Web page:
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Jamestown to Flint: a symposium on medicine, arts, social justice

  • Rehearsing a vital message
    Rehearsing a vital message  Members of The Governor's School for the Arts theater and film department rehearse the play "Reframe the Shame," about the effects of depression.  Stephen M. Katz, The Virginian-Pilot
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The Africana Studies Program Middle Passage Project of William & Mary has coordinated with Eastern Virginia Medical School (EVMS), the W&M Lemon Project and the Governor’s School for the Arts to present the first Medicine, Arts and Social Justice symposium, “1619-2019: From Jamestown to Flint.”

The symposium will take place on April 23 in the Tidewater Room at Sadler Center. Sponsored by the W&M Africana Studies Program Middle Passage Project, the symposium runs from 9 a.m. to 4 p.m. and is free and open to the public. The one-day symposium has been organized by Frances L. and Edwin L. Cummings Professor of the Humanities Joanne Braxton’s “Medicine, Arts and Social Justice” students as a practical aspect of their coursework this semester. Gavin Oplinger and Michaela Rossi are co-coordinators of the event.

Teresa Babineau, associate dean of atudents at EVMS and a member of the  William & Mary-EVMS Narrative Medicine for Excellence team, will give the keynote address at 1 p.m. Her subject is entitled, “Everyone Has a Story: Narrative Medicine as Social Activism.” Other participants include Assistant Visiting History Professor Jody Allen, managing director of the Lemon Project, and Associate Professor of Theatre Artisia Green of the Africana studies program. Green is also a member of the William & Mary-EVMS Narrative Medicine for Excellence team.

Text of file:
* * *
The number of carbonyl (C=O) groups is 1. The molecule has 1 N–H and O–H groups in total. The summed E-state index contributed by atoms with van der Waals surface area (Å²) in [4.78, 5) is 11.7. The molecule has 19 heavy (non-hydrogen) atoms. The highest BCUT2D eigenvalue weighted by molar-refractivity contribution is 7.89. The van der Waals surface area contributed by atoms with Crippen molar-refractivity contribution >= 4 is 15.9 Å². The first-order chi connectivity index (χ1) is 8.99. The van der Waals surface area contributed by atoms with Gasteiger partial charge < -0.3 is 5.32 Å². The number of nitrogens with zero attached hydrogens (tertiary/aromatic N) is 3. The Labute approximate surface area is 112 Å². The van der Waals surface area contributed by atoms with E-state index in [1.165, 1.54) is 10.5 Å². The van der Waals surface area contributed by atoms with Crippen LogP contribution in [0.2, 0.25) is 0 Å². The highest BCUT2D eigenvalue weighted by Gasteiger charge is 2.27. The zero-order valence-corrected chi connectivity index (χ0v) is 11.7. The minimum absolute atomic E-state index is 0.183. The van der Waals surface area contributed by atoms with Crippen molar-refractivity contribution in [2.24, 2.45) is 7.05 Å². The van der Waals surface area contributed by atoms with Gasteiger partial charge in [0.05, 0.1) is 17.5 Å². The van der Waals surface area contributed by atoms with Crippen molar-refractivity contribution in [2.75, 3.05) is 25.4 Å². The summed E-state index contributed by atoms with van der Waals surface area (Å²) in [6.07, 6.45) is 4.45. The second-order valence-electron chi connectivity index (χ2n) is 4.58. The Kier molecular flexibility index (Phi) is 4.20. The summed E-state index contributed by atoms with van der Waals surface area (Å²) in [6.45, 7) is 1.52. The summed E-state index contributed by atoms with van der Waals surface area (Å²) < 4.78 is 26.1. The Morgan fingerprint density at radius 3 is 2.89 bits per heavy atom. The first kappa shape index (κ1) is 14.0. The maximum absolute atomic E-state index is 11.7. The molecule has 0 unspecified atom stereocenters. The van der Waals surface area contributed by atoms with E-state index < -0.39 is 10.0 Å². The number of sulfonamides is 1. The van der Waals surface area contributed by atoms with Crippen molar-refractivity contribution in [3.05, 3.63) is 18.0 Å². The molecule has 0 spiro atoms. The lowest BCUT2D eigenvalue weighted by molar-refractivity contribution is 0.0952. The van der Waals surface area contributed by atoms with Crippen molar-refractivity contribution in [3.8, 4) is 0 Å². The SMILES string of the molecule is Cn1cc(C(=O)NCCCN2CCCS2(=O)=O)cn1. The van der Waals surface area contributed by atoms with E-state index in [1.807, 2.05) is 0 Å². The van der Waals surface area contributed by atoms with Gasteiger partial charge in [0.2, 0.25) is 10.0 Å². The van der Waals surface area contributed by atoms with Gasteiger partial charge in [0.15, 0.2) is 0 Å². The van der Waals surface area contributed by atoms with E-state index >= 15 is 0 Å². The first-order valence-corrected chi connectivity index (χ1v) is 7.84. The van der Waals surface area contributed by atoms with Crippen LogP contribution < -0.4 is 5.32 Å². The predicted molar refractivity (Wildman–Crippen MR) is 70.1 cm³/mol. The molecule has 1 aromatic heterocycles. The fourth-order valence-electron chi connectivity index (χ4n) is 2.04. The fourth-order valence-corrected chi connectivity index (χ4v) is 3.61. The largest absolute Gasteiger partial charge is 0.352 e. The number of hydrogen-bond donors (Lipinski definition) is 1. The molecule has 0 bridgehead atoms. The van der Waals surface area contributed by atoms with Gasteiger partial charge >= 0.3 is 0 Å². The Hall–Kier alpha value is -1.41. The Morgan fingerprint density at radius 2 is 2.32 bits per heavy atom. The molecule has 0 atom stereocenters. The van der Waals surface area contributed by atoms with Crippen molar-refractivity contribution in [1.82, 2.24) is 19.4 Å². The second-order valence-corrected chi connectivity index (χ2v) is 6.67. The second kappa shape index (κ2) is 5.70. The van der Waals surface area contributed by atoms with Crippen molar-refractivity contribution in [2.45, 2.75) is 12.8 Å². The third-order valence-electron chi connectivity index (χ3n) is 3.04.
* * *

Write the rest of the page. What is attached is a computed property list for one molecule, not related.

{{youtube:medium:center|4NgNVREgmno, The Leah Glenn Dance Theater performing Hush}}

The symposium will feature morning presentations by W&M students on issues ranging from cross-cultural medicine and the international refugee crisis to the impact of trauma and the importance of trauma management, especially for those in the helping and healing professions. The presentations, grouped thematically, are aimed at shedding light on the vast range of health care and social justice issues present across multiple disciplines.Poster for Reframe the Shame

Following the keynote address, actors from The Governor’s School for the Arts theatre department will perform “Reframe the Shame.” The goal of this work is to spread awareness about the stigma surrounding mental illness as it reflects the thoughts of youth who struggled with depression, especially after being bullied. The script for the performance, built collaboratively by Steve Earle of the Governor’s School with colleagues from Norfolk State University, comes from anonymous transcripts from real people who consider themselves to be depressed and have contemplated suicide.   

Dancers from the Leah Glenn Dance Theatre will also perform a piece, “Hush,” about the communication and relationship between a parent and her autistic child.